OSAKA--The Osaka Museum of History is holding a special exhibition of samurai handguards and sword fittings to showcase the intricate and minuscule beauty of the designs.

The exhibition runs until Dec. 1.

Nearly all the exhibits are being shown to the public for the first time, officials said.

The show was made possible after a collection owned by the late Shunichi Katsuya, who worked at the Kyoto Prefectural University, was donated to the museum.

Sword fittings are the metal parts attached to a sword’s hilt and scabbard, such as the handguard. Some pieces are inlaid in gold, while others are adorned with high-contrast watermarks similar to shadow pictures and cut-out illustrations, as well as contemporary geometric patterns.

Of particular note is a design featuring the “nanako” technique, which is characterized by circles punched over the surface so small that they cannot be distinguished without a magnifying glass.

The motifs also come in myriad designs ranging from standard themes such as nature and lucky charms to more eccentric ones, including a map of Japan and a Buddhist sutra, reflecting the rich sensitivity and playful spirit of the Japanese aesthetic.

Scholarly folk may also be interested in interpreting the hidden meanings and stories behind subject matters taken from classic literature and events from ancient China.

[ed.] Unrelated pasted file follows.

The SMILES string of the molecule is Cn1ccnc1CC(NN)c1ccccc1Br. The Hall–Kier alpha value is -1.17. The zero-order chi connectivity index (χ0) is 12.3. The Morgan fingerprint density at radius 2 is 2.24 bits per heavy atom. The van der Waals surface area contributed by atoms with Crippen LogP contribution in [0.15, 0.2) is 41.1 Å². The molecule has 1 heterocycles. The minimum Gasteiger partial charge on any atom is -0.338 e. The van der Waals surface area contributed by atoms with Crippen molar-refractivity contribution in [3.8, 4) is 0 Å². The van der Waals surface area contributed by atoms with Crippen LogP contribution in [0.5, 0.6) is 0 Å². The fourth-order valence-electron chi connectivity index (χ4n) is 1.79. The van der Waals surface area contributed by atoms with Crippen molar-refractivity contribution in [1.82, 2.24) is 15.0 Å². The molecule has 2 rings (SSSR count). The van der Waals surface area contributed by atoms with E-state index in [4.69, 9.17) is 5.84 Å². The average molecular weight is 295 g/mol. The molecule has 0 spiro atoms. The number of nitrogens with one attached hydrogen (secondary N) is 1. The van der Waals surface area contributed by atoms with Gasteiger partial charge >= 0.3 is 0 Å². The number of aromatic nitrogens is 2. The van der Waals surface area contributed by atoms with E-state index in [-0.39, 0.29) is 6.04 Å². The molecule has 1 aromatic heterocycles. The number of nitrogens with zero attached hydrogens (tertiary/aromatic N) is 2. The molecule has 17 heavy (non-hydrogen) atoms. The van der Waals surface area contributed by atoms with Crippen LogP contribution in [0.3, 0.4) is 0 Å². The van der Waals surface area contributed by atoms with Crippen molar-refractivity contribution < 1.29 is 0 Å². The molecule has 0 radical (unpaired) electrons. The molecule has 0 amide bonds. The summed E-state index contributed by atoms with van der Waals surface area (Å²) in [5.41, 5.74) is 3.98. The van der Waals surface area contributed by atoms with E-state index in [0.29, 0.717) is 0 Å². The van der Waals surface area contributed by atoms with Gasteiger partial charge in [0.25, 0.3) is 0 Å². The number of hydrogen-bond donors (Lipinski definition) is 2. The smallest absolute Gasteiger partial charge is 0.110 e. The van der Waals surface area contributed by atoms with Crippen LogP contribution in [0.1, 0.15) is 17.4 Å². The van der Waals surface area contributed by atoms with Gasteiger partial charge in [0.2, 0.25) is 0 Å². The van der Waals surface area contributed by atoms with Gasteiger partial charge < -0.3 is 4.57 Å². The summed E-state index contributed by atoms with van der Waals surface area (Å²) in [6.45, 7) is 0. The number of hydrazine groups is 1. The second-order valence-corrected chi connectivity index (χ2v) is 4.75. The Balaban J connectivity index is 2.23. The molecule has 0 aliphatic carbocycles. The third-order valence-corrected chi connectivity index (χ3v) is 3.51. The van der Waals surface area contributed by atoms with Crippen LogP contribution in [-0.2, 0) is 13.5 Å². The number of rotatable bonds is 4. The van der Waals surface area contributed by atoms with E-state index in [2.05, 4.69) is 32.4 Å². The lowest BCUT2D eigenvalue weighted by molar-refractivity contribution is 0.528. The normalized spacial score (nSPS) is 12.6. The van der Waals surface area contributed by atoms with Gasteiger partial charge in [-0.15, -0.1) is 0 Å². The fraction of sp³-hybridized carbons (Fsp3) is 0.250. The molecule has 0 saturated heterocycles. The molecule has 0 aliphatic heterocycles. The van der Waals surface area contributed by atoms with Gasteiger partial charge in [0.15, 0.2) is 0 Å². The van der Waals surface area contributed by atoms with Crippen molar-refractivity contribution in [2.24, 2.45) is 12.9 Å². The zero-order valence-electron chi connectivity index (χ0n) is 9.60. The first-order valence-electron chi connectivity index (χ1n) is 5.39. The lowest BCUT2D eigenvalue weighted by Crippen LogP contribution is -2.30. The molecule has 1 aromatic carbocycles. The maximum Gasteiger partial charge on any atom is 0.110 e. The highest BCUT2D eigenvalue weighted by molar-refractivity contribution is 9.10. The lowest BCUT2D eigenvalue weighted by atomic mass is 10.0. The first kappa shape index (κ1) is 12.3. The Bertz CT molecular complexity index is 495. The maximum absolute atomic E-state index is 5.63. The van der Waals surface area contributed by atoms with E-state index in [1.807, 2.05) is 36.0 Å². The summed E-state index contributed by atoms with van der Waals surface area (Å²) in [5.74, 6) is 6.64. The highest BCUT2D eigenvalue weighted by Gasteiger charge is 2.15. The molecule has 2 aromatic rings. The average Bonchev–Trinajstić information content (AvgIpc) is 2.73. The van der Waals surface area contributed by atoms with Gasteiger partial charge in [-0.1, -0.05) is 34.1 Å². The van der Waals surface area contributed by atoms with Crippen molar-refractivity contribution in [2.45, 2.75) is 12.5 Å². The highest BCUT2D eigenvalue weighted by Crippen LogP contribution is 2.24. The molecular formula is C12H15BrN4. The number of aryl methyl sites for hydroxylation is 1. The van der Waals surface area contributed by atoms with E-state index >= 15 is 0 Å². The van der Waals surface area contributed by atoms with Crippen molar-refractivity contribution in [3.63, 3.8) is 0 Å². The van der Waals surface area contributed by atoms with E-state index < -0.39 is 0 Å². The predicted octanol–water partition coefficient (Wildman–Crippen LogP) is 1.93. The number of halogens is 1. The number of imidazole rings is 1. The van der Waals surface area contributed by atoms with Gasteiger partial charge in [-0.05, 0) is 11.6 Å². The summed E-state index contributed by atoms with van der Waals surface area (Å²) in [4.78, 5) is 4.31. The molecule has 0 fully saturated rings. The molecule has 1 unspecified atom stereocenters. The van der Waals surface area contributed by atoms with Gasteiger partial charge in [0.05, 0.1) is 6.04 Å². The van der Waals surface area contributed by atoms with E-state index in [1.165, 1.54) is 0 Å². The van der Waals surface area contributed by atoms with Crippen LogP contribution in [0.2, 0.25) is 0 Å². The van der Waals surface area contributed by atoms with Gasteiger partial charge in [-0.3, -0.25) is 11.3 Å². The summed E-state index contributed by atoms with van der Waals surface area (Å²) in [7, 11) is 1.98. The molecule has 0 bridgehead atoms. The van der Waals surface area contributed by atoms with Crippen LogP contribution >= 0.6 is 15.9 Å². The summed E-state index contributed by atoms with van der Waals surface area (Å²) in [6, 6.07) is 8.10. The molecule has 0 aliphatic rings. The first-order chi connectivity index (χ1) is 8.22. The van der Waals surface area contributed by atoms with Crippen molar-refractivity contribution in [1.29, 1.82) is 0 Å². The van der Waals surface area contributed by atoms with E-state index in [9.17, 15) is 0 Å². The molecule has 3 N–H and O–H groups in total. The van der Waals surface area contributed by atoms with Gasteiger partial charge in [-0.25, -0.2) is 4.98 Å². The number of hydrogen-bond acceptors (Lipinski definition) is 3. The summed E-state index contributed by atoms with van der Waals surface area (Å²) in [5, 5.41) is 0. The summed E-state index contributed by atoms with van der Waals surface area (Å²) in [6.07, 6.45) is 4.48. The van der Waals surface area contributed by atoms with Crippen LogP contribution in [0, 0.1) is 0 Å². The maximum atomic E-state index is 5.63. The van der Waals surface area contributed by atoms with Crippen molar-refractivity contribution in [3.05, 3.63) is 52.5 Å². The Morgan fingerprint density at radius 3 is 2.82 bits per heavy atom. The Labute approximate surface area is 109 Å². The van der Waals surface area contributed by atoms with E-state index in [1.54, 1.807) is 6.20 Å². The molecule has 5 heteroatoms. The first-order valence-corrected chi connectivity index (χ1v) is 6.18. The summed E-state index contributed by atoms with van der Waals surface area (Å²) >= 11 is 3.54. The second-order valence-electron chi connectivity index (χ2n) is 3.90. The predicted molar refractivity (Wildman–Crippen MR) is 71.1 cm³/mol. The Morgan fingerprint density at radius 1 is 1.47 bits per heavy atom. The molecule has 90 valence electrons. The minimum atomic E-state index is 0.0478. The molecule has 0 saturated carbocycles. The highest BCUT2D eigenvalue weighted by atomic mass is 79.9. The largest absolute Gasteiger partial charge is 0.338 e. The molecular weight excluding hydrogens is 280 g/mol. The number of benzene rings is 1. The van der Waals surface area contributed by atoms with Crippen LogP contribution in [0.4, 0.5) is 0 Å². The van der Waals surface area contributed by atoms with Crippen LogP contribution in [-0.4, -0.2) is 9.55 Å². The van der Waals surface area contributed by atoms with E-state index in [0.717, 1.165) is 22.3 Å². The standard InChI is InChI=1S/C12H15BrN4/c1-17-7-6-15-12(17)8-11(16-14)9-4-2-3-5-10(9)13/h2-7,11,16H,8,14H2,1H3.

For example, a combination of “tsuta” Japanese ivy and “oi” (boxes carried by “shugenja” ascetic hermits) represents a scene from “The Tales of Ise,” a collection of waka poems from the Heian Period (794-1185). An unexpected combination of wheels and a praying mantis refers to an old proverb about courageous but doomed resistance.

The exhibition also highlights the individual styles of the artists and how they were inspired by traditions in their regions. Sword fittings from the Owari Domain, which was located in the western part of Aichi Prefecture, are characterized by their rustic beauty of usage, while artisans in the ancient capital of Kyoto placed importance on sophisticated designs. Motifs similar to “suibokuga” ink wash paintings were popular among craftsman based in the Choshu Domain (modern-day Yamaguchi Prefecture).

"We want visitors to appreciate the charms of the texture of iron and differences in style between the different schools,” said curator Naoko Naito.

Other essential parts that complete a set with a sword include “kogai” (hair-arranging tool) and “kozuka” decorative handle for a small utility knife called “kogatana.” Some of these exhibits feature minutely detailed designs, such as one portraying the "Thirty-six Immortals of Poetry,” which dates to the middle of the Heian Period.

Admission to the special exhibition is 800 yen ($7.40) for adults and 600 yen for senior high school and college students. Closed on Tuesdays.

For more information, visit the museum’s official website at (